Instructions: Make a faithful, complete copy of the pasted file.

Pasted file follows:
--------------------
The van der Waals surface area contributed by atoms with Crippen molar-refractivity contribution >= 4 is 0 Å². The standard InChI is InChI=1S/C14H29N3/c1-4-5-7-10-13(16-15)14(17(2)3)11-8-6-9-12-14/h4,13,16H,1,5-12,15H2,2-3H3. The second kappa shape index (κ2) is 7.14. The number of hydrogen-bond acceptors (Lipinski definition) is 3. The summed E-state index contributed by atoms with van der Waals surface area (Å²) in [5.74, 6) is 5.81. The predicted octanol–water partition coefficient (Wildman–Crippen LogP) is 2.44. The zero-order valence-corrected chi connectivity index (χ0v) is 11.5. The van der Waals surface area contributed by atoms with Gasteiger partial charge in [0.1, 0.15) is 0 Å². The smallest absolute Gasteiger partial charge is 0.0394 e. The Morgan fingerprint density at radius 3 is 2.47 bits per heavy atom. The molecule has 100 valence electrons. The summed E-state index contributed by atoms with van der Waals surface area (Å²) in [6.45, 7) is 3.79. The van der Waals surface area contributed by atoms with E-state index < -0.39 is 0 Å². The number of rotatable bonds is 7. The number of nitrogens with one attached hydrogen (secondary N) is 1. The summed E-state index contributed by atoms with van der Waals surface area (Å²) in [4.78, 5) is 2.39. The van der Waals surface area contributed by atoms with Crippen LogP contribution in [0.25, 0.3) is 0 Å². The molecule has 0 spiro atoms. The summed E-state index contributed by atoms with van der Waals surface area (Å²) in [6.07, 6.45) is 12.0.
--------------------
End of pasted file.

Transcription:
The van der Waals surface area contributed by atoms with Crippen molar-refractivity contribution >= 4 is 0 Å². The standard InChI is InChI=1S/C14H29N3/c1-4-5-7-10-13(16-15)14(17(2)3)11-8-6-9-12-14/h4,13,16H,1,5-12,15H2,2-3H3. The second kappa shape index (κ2) is 7.14. The number of hydrogen-bond acceptors (Lipinski definition) is 3. The summed E-state index contributed by atoms with van der Waals surface area (Å²) in [5.74, 6) is 5.81. The predicted octanol–water partition coefficient (Wildman–Crippen LogP) is 2.44. The zero-order valence-corrected chi connectivity index (χ0v) is 11.5. The van der Waals surface area contributed by atoms with Gasteiger partial charge in [0.1, 0.15) is 0 Å². The smallest absolute Gasteiger partial charge is 0.0394 e. The Morgan fingerprint density at radius 3 is 2.47 bits per heavy atom. The molecule has 100 valence electrons. The summed E-state index contributed by atoms with van der Waals surface area (Å²) in [6.45, 7) is 3.79. The van der Waals surface area contributed by atoms with E-state index < -0.39 is 0 Å². The number of rotatable bonds is 7. The number of nitrogens with one attached hydrogen (secondary N) is 1. The summed E-state index contributed by atoms with van der Waals surface area (Å²) in [4.78, 5) is 2.39. The van der Waals surface area contributed by atoms with Crippen LogP contribution in [0.25, 0.3) is 0 Å². The molecule has 0 spiro atoms. The summed E-state index contributed by atoms with van der Waals surface area (Å²) in [6.07, 6.45) is 12.0.